The airline's "Eurowhite" livery is a white fuselage with blue lettering, a grey tulip on the fuselage running from the rear of the wing to the tail, and a red tail with the company logo in a white circle.

In the past, the airplanes were painted white on the top with four red stripes going across the fuselage and the tail white with a red center that included the emblem; instead of a white emblem with a red circle for a background, the emblem was red with a white circle. The bellies of the planes had an aluminum finish, while the nose was black, and text on the plane read "THY Türk Hava Yolları-Turkish Airlines" on the left side; on the right the concept was the same with different text reading "Türk Hava Yolları-Turkish Airlines THY".


The logo on the fin was modified in May 2010: the emblem is now white and on a red background, while it was previously red and on a white background.

Furthermore, the inscription "Turkish" has been replaced by "Turkish Airlines" on the front-left and front-right sides of the fuselage.

The "Eurowhite" livery (a white fuselage with blue lettering) and a grey tulip figure on the fuselage (running from the rear of the wing to the tail) have remained the same.


Turkish Airlines won the Skytrax awards for Europe's Best Airline, Southern Europe's Best Airline, and the World's Best Premium Economy Class Airline Seat for three consecutive years in 2011, 2012 and 2013.[91][92] It retained its status as the top European airline in 2014 and 2015, thereby holding the title for five years in a row.[93][94][95] Additionally, Turkish Airlines was selected the Airline of the Year by Air Transport News at the 2013 Air Transport News Awards Ceremony.[96]

Turkish Airlines Flight Academy

Turkish Airlines Flight Academy was established by the 28th THY Board on 10 November 2004, and started training with 16 cadets on 1 May 2006. The Flight Academy is based at Istanbul Atatürk Airport and uses the nearby Çorlu Airport for training activities.[97][98]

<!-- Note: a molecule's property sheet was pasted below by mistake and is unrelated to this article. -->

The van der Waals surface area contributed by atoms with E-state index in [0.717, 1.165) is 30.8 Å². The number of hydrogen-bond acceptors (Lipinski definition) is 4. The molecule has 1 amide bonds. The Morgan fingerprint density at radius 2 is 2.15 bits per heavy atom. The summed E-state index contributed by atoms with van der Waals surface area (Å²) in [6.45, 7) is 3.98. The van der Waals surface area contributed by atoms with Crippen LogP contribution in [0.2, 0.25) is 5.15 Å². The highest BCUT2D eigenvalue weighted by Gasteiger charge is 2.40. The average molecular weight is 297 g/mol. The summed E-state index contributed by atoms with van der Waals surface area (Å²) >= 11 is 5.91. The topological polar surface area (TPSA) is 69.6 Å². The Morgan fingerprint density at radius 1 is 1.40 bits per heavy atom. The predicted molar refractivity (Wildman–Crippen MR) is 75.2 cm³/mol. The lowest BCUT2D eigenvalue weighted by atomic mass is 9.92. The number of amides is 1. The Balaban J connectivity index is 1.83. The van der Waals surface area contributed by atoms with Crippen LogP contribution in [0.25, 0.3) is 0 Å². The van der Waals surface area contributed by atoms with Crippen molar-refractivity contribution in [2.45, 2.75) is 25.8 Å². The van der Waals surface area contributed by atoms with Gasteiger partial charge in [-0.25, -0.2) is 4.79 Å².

The fleet of the flight academy consists of the following 14 aircraft:

Turkish Airlines Maintenance Center

Turkish Airlines runs a maintenance center in its hub at Istanbul Atatürk Airport. The maintenance centre, called Turkish Technic, is responsible for the maintenance, repair and overhaul (MRO) of THY's and third party aircraft, including airframe, landing gear, APU and other subsystems.[99]

Turkish Technic has opened an engine centre in partnership with Pratt & Whitney at Sabiha Gökçen International Airport (SAW) called TEC (Turkish Engine Center) in January 2010. The facility provides engine maintenance, repair and overhaul services to customers worldwide.[100] The latest project dubbed as HABOM (Turkish: Havacılık Bakım Onarım ve Modifikasyon Merkezi, Aviation Maintenance, Repair and Overhaul Center) is set to become the main complex and is also located at SAW.[101]

Incidents and accidents

In its history, Turkish Airlines has suffered a total of 18 incidents and accidents of which 14 were fatal. The most remarkable occurred in 1974, when Turkish Airlines Flight 981 crashed shortly after takeoff from Orly Airport, France, claiming the lives of all 346 people on board. To date, it is the second-deadliest single-aircraft accident in the world.